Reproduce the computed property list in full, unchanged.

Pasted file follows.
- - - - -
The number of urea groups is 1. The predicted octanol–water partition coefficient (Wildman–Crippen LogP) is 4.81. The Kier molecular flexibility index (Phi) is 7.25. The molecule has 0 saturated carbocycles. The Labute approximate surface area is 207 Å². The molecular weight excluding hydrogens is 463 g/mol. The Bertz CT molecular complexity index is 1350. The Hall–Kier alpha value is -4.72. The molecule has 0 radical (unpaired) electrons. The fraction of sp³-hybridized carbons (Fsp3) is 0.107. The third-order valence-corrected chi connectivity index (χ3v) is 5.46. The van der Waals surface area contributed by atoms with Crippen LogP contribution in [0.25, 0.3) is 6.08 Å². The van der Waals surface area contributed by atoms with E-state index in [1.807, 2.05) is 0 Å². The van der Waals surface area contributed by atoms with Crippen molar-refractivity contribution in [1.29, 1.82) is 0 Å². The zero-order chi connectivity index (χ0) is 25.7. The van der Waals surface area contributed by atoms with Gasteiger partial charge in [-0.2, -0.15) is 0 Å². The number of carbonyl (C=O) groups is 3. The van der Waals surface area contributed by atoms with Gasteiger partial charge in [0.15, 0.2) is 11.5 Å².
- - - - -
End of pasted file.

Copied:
The number of urea groups is 1. The predicted octanol–water partition coefficient (Wildman–Crippen LogP) is 4.81. The Kier molecular flexibility index (Phi) is 7.25. The molecule has 0 saturated carbocycles. The Labute approximate surface area is 207 Å². The molecular weight excluding hydrogens is 463 g/mol. The Bertz CT molecular complexity index is 1350. The Hall–Kier alpha value is -4.72. The molecule has 0 radical (unpaired) electrons. The fraction of sp³-hybridized carbons (Fsp3) is 0.107. The third-order valence-corrected chi connectivity index (χ3v) is 5.46. The van der Waals surface area contributed by atoms with Crippen LogP contribution in [0.25, 0.3) is 6.08 Å². The van der Waals surface area contributed by atoms with E-state index in [1.807, 2.05) is 0 Å². The van der Waals surface area contributed by atoms with Crippen molar-refractivity contribution in [1.29, 1.82) is 0 Å². The zero-order chi connectivity index (χ0) is 25.7. The van der Waals surface area contributed by atoms with Gasteiger partial charge in [-0.2, -0.15) is 0 Å². The number of carbonyl (C=O) groups is 3. The van der Waals surface area contributed by atoms with Gasteiger partial charge in [0.15, 0.2) is 11.5 Å².